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The Total Energy Environment of Severe Storms

Grant L. DarkowUniversity of Missouri, Columbia

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Abstract

The distribution in time and space of the total specific energy (cpT + gZ + Lq + V2/2) of the environment of severe storms is examined. Comparison of the total energy profiles of tornado proximity soundings with the closest check soundings show pronounced differences. The tornado proximity sounding has substantially higher total energy values in the lower troposphere and lower values in the mid-troposphere than nearby stations. It is shown that the total specific energy may be approximated with negligible error by the static energy (cpT + gZ + Lw) and that this parameter is proportional to isobaric equivalent potential temperature and is similarly conservative.

A practical application of these results to severe storm forecasting is given in the form of a “Total Energy Index.” This index is readily and objectively determined from routinely transmitted upper air data. Unlike other widely used stability indices, the Energy Index indicates not only the energy release associated with the ascending, potentially warm air but also the possible contribution of the saturated descent of the evaporatively cooled, potentially cold mid-tropospheric air to the total energy release of the storm. Examples are shown of the Energy Index field on several recent tornado days.

Abstract

The distribution in time and space of the total specific energy (cpT + gZ + Lq + V2/2) of the environment of severe storms is examined. Comparison of the total energy profiles of tornado proximity soundings with the closest check soundings show pronounced differences. The tornado proximity sounding has substantially higher total energy values in the lower troposphere and lower values in the mid-troposphere than nearby stations. It is shown that the total specific energy may be approximated with negligible error by the static energy (cpT + gZ + Lw) and that this parameter is proportional to isobaric equivalent potential temperature and is similarly conservative.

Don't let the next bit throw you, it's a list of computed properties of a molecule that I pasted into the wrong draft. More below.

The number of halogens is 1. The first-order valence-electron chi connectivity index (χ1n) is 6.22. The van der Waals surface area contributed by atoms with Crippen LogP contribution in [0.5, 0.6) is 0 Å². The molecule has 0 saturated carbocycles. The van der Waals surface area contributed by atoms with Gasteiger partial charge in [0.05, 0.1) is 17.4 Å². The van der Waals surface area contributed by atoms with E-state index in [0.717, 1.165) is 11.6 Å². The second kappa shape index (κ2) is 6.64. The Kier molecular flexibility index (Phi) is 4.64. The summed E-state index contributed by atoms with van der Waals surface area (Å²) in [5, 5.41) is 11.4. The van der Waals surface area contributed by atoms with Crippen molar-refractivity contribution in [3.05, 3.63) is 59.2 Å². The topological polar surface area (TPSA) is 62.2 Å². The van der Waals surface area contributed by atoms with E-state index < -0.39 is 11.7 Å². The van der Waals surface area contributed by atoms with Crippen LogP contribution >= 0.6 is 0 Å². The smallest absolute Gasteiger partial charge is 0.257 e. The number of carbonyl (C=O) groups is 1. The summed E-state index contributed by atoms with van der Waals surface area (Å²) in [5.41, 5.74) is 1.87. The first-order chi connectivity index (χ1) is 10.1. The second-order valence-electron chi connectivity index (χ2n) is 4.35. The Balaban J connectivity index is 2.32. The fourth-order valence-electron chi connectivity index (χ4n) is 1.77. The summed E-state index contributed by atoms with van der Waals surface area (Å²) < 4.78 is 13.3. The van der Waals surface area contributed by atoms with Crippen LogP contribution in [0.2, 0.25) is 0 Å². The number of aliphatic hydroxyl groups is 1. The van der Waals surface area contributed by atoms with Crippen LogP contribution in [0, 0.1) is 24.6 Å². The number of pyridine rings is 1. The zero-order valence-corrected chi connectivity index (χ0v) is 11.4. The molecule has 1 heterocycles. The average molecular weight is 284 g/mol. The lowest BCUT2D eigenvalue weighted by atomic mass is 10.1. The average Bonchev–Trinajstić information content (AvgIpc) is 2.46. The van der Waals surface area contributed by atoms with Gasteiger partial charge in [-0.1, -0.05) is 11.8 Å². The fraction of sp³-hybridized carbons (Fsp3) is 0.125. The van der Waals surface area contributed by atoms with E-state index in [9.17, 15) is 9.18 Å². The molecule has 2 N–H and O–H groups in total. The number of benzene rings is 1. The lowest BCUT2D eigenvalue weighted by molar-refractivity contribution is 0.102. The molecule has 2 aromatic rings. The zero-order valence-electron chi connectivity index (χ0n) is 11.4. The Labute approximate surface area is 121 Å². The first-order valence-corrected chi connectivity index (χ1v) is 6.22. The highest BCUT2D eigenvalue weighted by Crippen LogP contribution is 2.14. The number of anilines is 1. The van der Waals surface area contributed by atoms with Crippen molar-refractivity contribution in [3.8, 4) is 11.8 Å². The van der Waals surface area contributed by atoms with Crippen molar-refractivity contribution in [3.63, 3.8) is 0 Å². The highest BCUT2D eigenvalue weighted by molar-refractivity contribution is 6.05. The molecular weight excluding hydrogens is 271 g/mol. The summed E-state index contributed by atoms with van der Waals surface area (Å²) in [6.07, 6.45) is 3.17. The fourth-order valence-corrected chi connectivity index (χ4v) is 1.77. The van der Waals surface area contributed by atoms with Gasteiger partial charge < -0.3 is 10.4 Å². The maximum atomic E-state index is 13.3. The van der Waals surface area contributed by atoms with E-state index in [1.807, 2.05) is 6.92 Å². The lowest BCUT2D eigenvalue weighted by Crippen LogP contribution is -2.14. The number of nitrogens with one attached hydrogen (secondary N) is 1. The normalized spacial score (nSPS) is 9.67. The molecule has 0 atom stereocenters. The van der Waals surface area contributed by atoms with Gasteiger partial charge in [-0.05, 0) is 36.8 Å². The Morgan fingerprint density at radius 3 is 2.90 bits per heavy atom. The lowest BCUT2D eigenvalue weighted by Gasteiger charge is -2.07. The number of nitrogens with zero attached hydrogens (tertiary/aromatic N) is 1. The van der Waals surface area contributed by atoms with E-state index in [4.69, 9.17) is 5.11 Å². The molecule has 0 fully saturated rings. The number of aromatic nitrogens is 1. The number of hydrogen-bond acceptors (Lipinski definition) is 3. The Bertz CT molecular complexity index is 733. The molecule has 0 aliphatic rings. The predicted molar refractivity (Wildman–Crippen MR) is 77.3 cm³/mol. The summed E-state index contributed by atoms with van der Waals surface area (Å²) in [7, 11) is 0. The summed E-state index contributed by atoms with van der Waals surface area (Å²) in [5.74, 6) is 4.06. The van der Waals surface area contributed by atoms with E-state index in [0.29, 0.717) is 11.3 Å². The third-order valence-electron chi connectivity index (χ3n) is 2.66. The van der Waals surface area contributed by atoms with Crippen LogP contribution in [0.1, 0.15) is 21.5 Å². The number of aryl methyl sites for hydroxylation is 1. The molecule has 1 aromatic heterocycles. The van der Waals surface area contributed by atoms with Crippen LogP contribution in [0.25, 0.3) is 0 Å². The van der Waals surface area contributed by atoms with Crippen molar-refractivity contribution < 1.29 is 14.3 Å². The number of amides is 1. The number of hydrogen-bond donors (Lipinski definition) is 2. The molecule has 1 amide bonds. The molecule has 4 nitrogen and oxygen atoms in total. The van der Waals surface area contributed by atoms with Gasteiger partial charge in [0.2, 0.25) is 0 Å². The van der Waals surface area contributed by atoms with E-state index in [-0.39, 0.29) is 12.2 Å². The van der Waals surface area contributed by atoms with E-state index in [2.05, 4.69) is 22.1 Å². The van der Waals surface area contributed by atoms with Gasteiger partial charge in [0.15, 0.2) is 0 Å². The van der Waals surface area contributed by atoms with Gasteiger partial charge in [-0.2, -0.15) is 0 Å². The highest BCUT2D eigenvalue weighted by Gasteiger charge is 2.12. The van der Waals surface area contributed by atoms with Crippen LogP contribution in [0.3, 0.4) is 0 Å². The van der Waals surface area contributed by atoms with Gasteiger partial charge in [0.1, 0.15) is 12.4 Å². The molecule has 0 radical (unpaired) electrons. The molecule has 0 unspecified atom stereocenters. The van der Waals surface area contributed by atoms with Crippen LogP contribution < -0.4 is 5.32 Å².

A practical application of these results to severe storm forecasting is given in the form of a “Total Energy Index.” This index is readily and objectively determined from routinely transmitted upper air data. Unlike other widely used stability indices, the Energy Index indicates not only the energy release associated with the ascending, potentially warm air but also the possible contribution of the saturated descent of the evaporatively cooled, potentially cold mid-tropospheric air to the total energy release of the storm. Examples are shown of the Energy Index field on several recent tornado days.

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